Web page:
What Is a Group of Bats Called?

Written by Megan Martin
Updated: August 20, 2023
Share on:


Chances are, you’ve seen shows or books describing caves filled with hundreds of sleeping bats. However, just how accurate is this description? Believe it or not but bats can indeed form large groups together. However, just what is a group of bats called?

If you don’t know the answer, don’t worry! You’ll get to learn this information and more below! Ready to learn what a group of bats is called? Let’s dive in.

Bat Colonies and Other Terms

Most sources refer to a group of bats as a colony. However, this isn’t the only name for this group. Groups of bats have also been described as camps, clouds, and flocks. 

Only The Top 1% Can Ace our Animal Quizzes

Think You Can?

Some species of bats are known to be highly social. In fact, the hierarchy and social flocks of bats have even been compared to that of elephants or dolphins in some studies. When it comes to a colony of bats, they aren’t always the same. Sometimes, groups will break away only to later remerge with the main colony of bats. Throughout this variation, however, bats have been known to maintain social relationships.

Largest Bats: Wroughton's Free-tailed Bat

Groups of bats are called colonies, camps, clouds, or flocks.

©Kalyanvarma / CC BY-SA 3.0 – License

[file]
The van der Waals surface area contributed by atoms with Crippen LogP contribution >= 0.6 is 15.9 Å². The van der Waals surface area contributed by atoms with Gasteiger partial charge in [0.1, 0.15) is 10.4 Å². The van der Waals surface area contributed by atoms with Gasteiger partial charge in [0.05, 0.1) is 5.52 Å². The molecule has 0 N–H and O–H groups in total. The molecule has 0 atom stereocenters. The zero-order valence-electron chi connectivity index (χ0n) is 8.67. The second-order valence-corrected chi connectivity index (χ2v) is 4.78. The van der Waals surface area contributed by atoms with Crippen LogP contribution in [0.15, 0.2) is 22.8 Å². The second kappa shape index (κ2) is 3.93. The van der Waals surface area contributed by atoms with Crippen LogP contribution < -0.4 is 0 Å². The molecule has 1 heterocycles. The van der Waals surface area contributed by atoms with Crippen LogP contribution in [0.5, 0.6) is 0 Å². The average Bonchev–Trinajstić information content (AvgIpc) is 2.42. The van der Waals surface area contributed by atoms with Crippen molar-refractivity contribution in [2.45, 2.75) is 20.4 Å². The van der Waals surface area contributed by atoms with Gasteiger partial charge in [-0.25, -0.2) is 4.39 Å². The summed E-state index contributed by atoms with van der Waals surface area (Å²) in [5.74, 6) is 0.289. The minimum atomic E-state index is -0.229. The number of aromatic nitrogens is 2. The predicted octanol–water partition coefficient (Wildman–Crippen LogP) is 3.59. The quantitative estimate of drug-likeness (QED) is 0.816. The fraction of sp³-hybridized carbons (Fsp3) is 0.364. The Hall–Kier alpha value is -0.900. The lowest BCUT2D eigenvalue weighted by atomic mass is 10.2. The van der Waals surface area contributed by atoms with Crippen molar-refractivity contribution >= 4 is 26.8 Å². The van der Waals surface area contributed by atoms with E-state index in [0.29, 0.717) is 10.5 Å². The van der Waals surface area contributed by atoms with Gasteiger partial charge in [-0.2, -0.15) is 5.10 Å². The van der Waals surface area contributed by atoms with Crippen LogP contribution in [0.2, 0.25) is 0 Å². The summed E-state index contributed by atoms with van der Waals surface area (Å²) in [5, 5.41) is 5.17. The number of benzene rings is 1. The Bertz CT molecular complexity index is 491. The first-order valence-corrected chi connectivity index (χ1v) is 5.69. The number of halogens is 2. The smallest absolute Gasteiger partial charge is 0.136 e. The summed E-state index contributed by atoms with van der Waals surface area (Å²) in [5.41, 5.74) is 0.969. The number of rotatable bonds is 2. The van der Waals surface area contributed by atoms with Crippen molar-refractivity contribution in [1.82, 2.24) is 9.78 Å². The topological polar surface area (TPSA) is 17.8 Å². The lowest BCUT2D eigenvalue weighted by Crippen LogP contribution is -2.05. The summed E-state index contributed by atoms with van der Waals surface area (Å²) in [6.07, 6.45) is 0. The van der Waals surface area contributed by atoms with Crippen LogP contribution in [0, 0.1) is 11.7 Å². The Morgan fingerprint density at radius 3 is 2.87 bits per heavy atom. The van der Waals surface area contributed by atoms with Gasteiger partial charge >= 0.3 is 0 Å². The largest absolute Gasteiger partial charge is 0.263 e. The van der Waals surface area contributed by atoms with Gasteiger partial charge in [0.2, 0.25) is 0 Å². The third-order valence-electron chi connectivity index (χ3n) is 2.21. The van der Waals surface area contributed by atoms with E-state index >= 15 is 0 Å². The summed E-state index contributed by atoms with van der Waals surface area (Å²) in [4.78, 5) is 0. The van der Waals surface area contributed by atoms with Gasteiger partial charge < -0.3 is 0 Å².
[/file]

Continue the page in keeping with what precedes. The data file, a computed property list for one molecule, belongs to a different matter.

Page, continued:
Do Male Bats Flock Together?

Whether or not male bats flock together depends on the species and the colony. For some bats, co-ed colonies are the norm. This means that males and females will join each other. However, for other bats, all-female or all-male colonies are common. The males of some bat species even prefer to be alone. 

How Many Bats Live in a Colony?

On average, a colony of bats can reach anywhere from a few dozen to a few hundred individuals. It is common to see groups ranging between 25 and 75 members, although this varies. Males who form bachelor groups typically see smaller numbers. 

The photo featured at the top of this post is © iStock.com/nymphoenix

Share on:
About the Author

Megan is a writer at A-Z Animals where her primary focus is birds, felines, and sharks. She has been researching and writing about animals for four years, and she holds a Bachelor of Arts in English with minors in biology and professional and technical writing from Wingate University, which she earned in 2022. A resident of North Carolina, Megan is an avid birdwatcher that enjoys spending time with her cats and exploring local zoological parks with her husband.

Thank you for reading! Have some feedback for us? Contact the AZ Animals editorial team.